Sydney barrister was presented as ‘crazy dog thief’ by A Current Affair, court told

Chrysanthou said A Current Affair had been described as “gutter journalism” in another court proceeding, but it would be “kind” to describe the current publications as journalism, gutter or otherwise.

“There is nothing in these publications that resembles the work of journalists,” Chrysanthou said. “It was a six-month campaign of what can only be described as harassment of my client.”

Mark Gillespie grabs Oscar the cavoodle at a Sydney park, in a screengrab from A Current Affair.Credit:Nine

Nine denies that Edwards was defamed in the broadcasts. If the court disagrees, the broadcaster has argued the defences of truth and contextual truth.

Chrysanthou said Gillespie went overseas for 18 months to work on cruise ships, leaving Oscar with a relative, and while he was gone the relative refused to allow Edwards to see the dog.

Edwards received advice from a barrister that she had a right to Oscar because she had cared for him, including paying for his upkeep, so she used deception to retrieve him from the “intermeddlers” in December 2019, Chrysanthou said.

She said her client was subsequently characterised as an employee who turned up and snatched the dog, which is “disgraceful”.


Chrysanthou said Gillespie had “stalked” Edwards’ husband by sitting outside his workplace for hours and following him home on the train in May 2021, which he described in a text message as a “stakeout” for “Operation Cavoodle Capers”.

Barrister Mark Maconachie told the court he worked from the same chambers as Edwards, who was a reader – a barrister receiving training – at the time of the broadcast. The court heard Edwards had previously been a lawyer in the United States.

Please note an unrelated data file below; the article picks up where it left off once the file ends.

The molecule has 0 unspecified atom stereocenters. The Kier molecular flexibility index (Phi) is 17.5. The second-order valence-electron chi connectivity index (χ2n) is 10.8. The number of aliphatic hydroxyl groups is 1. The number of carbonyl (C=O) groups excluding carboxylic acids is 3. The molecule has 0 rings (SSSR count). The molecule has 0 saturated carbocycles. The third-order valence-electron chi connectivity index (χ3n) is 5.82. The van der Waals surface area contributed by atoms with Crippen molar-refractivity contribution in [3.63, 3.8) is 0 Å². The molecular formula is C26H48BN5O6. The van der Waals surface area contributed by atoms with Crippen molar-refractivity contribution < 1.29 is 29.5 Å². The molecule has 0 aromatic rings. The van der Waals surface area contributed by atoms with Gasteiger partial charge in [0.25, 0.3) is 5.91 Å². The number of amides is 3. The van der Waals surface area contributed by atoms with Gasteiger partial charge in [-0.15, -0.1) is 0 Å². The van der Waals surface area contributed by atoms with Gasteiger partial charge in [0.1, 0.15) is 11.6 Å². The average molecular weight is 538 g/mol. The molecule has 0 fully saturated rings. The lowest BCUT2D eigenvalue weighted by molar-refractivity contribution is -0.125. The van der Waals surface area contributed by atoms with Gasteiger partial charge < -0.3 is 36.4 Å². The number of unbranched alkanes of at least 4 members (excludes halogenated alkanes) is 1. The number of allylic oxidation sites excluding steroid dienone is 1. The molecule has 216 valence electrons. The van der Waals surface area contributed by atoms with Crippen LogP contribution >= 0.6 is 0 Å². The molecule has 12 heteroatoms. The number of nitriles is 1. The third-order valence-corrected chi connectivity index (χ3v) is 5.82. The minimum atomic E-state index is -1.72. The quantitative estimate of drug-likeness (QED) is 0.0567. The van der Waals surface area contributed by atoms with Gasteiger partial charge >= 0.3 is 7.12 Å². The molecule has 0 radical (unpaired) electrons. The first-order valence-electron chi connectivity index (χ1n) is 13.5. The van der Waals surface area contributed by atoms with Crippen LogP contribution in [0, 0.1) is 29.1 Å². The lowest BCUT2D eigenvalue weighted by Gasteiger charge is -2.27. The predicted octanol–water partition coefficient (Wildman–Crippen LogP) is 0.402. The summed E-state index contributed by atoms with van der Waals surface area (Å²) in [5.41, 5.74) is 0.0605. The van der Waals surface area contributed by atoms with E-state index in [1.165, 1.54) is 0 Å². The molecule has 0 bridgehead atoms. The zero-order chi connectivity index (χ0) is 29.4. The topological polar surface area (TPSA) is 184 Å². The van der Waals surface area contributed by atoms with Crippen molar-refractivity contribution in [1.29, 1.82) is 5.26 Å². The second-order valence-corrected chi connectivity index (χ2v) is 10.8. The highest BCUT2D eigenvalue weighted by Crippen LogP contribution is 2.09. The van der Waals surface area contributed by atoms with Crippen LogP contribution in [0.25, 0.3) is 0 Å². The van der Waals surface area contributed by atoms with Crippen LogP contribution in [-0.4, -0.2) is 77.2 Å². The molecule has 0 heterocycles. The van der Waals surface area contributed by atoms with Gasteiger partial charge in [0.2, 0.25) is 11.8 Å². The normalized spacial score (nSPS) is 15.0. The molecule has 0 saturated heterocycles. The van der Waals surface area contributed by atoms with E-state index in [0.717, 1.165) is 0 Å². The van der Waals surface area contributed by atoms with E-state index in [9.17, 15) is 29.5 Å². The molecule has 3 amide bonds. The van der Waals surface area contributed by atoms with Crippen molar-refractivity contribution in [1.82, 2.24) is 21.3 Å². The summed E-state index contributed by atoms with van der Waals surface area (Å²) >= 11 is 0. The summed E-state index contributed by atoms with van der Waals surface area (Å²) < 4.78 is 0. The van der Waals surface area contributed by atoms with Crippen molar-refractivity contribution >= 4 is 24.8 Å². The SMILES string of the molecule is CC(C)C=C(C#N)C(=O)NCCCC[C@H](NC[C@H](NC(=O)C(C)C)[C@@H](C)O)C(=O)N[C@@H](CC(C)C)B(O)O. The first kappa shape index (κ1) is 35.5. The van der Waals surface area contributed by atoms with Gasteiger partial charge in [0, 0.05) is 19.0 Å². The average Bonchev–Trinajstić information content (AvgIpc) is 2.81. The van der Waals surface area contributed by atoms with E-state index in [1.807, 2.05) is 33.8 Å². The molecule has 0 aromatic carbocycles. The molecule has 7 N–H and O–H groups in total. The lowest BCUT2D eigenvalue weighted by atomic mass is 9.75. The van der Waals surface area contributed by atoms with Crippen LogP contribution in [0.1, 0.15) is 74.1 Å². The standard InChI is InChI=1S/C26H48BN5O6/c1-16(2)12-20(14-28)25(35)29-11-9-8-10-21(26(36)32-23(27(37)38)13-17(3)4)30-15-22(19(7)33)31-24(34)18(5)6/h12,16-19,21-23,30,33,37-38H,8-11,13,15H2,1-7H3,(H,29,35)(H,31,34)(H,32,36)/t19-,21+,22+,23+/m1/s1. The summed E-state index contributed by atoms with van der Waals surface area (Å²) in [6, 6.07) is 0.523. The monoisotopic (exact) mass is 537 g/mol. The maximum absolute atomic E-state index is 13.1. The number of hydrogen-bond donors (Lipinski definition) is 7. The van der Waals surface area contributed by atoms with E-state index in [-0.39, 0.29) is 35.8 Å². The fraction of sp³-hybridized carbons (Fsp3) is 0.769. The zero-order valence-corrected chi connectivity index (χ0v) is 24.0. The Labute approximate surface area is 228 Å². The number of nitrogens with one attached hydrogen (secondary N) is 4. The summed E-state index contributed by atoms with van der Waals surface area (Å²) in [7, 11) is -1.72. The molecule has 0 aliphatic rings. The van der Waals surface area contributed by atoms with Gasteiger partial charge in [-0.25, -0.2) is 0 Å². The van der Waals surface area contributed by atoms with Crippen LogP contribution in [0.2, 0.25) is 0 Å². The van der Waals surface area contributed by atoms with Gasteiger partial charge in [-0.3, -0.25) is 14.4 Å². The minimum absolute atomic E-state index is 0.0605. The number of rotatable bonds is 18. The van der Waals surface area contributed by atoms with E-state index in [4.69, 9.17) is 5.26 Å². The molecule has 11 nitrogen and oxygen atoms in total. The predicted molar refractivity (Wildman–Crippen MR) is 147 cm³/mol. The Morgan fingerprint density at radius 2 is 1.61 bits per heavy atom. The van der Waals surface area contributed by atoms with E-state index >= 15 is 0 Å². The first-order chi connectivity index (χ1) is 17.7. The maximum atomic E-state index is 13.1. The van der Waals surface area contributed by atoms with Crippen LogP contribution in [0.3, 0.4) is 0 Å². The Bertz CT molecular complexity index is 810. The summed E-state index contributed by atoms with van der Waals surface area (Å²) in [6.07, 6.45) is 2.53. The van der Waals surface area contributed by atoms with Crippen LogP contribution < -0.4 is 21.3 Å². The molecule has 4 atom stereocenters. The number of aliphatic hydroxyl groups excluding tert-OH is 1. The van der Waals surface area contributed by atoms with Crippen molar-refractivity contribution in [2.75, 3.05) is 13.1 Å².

Maconachie said A Current Affair turned up to the chambers and asked for Edwards while filming, leading to her profile being removed from the website. The briefs Edwards subsequently received were “very, very reduced” and it took her a long time to return to work, he said.

He said Edwards told him: “It’s ruining my life, it’s ruining my practice, it makes me look like a crazy dog thief … none of it is true.”

Maconachie said Edwards told him she wasn’t coping, hadn’t been able to hold down food and couldn’t sleep, and at one stage said she was contemplating suicide.


Another barrister, Thos Hodgson, told the court he gave Edwards advice in late 2019 that she was entitled to the dog and if Oscar came into her possession, “possession is nine-10ths of the law”.

He said the other co-owner seemed to have “abandoned” Oscar, and the “pampered indoor dog” was apparently being kept outside by Gillespie’s relative.

Previous court proceedings regarding the ownership of Oscar were settled in November 2021 with Edwards declared to be the owner.

The hearing continues.

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